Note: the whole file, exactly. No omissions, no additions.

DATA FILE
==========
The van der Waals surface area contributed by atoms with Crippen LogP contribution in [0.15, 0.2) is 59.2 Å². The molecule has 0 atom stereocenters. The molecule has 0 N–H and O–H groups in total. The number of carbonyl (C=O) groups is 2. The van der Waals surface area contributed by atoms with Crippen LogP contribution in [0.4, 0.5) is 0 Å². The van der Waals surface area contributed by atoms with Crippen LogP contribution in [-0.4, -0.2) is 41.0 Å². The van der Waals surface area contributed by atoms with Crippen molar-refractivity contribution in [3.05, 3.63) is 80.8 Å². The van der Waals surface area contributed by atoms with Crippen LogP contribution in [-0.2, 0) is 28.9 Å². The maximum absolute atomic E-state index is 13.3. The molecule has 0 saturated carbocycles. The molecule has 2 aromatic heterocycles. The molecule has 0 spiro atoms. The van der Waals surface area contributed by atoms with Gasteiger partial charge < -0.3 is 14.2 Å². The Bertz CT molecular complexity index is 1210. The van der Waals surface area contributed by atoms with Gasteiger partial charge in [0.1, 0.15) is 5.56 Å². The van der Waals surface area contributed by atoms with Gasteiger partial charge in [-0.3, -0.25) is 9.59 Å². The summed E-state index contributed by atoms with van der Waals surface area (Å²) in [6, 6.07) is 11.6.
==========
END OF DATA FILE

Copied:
The van der Waals surface area contributed by atoms with Crippen LogP contribution in [0.15, 0.2) is 59.2 Å². The molecule has 0 atom stereocenters. The molecule has 0 N–H and O–H groups in total. The number of carbonyl (C=O) groups is 2. The van der Waals surface area contributed by atoms with Crippen LogP contribution in [0.4, 0.5) is 0 Å². The van der Waals surface area contributed by atoms with Crippen LogP contribution in [-0.4, -0.2) is 41.0 Å². The van der Waals surface area contributed by atoms with Crippen molar-refractivity contribution in [3.05, 3.63) is 80.8 Å². The van der Waals surface area contributed by atoms with Crippen LogP contribution in [-0.2, 0) is 28.9 Å². The maximum absolute atomic E-state index is 13.3. The molecule has 0 saturated carbocycles. The molecule has 2 aromatic heterocycles. The molecule has 0 spiro atoms. The van der Waals surface area contributed by atoms with Gasteiger partial charge < -0.3 is 14.2 Å². The Bertz CT molecular complexity index is 1210. The van der Waals surface area contributed by atoms with Gasteiger partial charge in [0.1, 0.15) is 5.56 Å². The van der Waals surface area contributed by atoms with Gasteiger partial charge in [-0.3, -0.25) is 9.59 Å². The summed E-state index contributed by atoms with van der Waals surface area (Å²) in [6, 6.07) is 11.6.